Some, like me, were baptized as young children in other churches.  That was good and right and as much knowledge as we had at that time.  But it did not have the authority and power to accomplish its purpose because it was not done by one with the authority and power to act in His name.  So I was obedient as I could be at that time, but when I gained access to the priesthood – to those with the power and authority to make my baptism a spiritual act as well as a physical one – then it was necessary for me to fulfill all things by being baptized by one who holds the priesthood, bringing me not only physical obedience to the law but also fulfilling the spiritual promise of the remission of my sins.

And the remission of sins bringeth meekness, and lowliness of heart; and because of meekness and lowliness of heart cometh the visitation of the Holy Ghost, which Comforter filleth with hope and perfect love, which love endureth by diligence unto prayer, until the end shall come, when all the saints shall dwell with God (verse 26).

With this testimony of the priesthood, and baptism unto the remission of sins, and the vital role of the Holy Spirit in applying the atonement of Christ, Mormon closes his letter to Moroni.  He prophesies that the people will be destroyed if they do not repent (verse 27), and encourages his son to pray for them that they may still yet repent even now that they are near the end (verses 28-29):

But behold, I fear lest the Spirit hath ceased striving with them; and in this part of the land they are also seeking to put down all power and authority which cometh from God; and they are denying the Holy Ghost.  And after rejecting so great a knowledge, my son, they must perish soon…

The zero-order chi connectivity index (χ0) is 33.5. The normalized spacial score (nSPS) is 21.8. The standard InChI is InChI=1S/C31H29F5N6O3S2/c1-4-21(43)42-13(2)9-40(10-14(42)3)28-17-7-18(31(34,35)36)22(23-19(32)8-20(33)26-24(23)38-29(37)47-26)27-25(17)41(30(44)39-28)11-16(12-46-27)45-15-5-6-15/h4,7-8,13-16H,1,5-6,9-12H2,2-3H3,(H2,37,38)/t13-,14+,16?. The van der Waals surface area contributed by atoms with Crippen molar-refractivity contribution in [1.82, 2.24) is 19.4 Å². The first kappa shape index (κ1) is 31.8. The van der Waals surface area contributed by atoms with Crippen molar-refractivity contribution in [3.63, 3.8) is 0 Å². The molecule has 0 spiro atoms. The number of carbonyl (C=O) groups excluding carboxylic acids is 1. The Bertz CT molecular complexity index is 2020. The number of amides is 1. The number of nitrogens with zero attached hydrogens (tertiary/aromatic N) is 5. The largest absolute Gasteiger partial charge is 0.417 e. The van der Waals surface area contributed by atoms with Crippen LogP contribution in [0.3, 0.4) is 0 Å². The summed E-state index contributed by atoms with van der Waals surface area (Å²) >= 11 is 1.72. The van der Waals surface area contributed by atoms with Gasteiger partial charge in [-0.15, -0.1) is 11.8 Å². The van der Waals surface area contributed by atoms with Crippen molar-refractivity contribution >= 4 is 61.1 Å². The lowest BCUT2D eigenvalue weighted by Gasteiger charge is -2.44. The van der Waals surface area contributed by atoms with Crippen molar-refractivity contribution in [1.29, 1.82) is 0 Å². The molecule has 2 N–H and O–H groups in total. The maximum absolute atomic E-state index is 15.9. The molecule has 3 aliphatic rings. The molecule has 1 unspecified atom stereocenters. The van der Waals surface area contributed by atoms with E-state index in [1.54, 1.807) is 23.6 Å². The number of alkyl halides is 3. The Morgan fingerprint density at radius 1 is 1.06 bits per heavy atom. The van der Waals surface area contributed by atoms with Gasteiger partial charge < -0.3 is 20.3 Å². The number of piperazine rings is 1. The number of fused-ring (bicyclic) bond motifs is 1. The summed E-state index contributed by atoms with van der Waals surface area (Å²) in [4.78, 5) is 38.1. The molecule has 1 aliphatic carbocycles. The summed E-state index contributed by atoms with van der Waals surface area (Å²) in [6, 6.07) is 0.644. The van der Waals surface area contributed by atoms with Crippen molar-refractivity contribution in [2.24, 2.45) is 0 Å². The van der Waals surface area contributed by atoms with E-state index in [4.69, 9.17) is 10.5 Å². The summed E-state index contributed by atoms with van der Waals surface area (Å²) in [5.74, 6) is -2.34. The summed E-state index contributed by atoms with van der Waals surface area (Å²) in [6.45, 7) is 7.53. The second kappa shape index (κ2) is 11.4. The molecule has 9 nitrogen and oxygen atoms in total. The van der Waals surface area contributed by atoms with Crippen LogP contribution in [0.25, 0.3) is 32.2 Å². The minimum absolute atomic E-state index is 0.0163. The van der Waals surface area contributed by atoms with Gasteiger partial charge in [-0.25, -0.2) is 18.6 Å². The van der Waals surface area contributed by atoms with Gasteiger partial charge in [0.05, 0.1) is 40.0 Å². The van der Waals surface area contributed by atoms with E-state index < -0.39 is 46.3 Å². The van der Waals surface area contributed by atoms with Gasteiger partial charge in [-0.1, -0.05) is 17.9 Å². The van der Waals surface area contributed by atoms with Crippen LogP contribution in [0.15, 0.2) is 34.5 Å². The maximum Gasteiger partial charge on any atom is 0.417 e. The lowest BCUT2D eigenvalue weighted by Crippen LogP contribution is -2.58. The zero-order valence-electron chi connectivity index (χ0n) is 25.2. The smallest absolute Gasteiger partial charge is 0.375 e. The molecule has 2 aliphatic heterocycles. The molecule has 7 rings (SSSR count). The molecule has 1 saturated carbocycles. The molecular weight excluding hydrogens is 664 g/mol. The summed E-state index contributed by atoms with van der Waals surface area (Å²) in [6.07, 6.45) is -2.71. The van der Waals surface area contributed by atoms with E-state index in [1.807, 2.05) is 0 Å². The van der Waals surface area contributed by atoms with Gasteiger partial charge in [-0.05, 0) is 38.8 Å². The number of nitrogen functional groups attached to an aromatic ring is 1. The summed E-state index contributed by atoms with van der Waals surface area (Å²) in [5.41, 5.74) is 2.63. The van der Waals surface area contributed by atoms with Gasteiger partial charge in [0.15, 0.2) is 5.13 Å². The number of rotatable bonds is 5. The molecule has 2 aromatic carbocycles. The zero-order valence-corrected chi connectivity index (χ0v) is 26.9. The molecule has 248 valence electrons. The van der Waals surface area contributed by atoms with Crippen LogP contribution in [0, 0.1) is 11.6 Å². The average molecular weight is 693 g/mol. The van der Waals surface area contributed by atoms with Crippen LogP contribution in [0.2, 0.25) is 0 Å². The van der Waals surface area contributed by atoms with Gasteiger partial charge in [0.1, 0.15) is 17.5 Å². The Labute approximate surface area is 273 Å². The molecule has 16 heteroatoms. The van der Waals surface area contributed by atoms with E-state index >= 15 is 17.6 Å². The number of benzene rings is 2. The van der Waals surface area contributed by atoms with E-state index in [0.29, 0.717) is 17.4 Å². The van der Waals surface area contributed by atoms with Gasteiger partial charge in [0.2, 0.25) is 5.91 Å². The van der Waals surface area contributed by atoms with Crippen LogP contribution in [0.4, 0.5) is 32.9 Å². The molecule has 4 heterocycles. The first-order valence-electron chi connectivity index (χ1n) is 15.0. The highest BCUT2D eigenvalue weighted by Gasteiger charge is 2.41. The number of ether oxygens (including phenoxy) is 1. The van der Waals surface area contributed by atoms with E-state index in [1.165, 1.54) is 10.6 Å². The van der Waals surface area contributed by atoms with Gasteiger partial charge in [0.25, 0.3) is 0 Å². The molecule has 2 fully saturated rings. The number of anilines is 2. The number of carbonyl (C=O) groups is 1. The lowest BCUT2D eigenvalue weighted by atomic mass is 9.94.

This destruction of themselves, because of destroying each other, because of not being at-peace with each other, because of not being at-one with each other, because of not being at-one with God, because of refusing to humble themselves enough to repent and turn to God, this destruction fulfills the prophecies of the prophets and the Savior himself (verse 29).

And so the prophet-father bids his prophet-son farewell (verse 30).

About Emily

I am a member of The Church of Jesus Christ of Latter-day Saints since 2009. I serve as a Chaplain, and work as a counselor. I got bilateral cochlear implants in 2010, but will always love sign language. I choose books over television, and organics over processed. Nothing is as close to flying as ballroom dancing – except maybe running, when in the solo mood. I would rather be outside than anywhere else, especially at the river riding my bike or kayaking. PhD in Marriage and Family Therapy, and currently doing a post-doc in Jewish Studies and an MDiv in Pastoral Counseling. The best thing about Emily World is that it’s always an adventure, even if (not so) grammatically precise.

The only thing better than writing is being married to a writer. Nathan Christensen and I were married in the Oklahoma City temple on 13 October 2012, and have since fostered more than eighty-five children. We have adopted the six who stayed, and are totally and completely and helplessly in love with our family.

Nathan writes musical theater, including “Broadcast” (a musical history of the radio) and an adaption of Lois Lowry’s “The Giver”. He served his mission in South Korea, has taught song-writing in New York City public schools, and worked as a theater critic for a Tucson newspaper.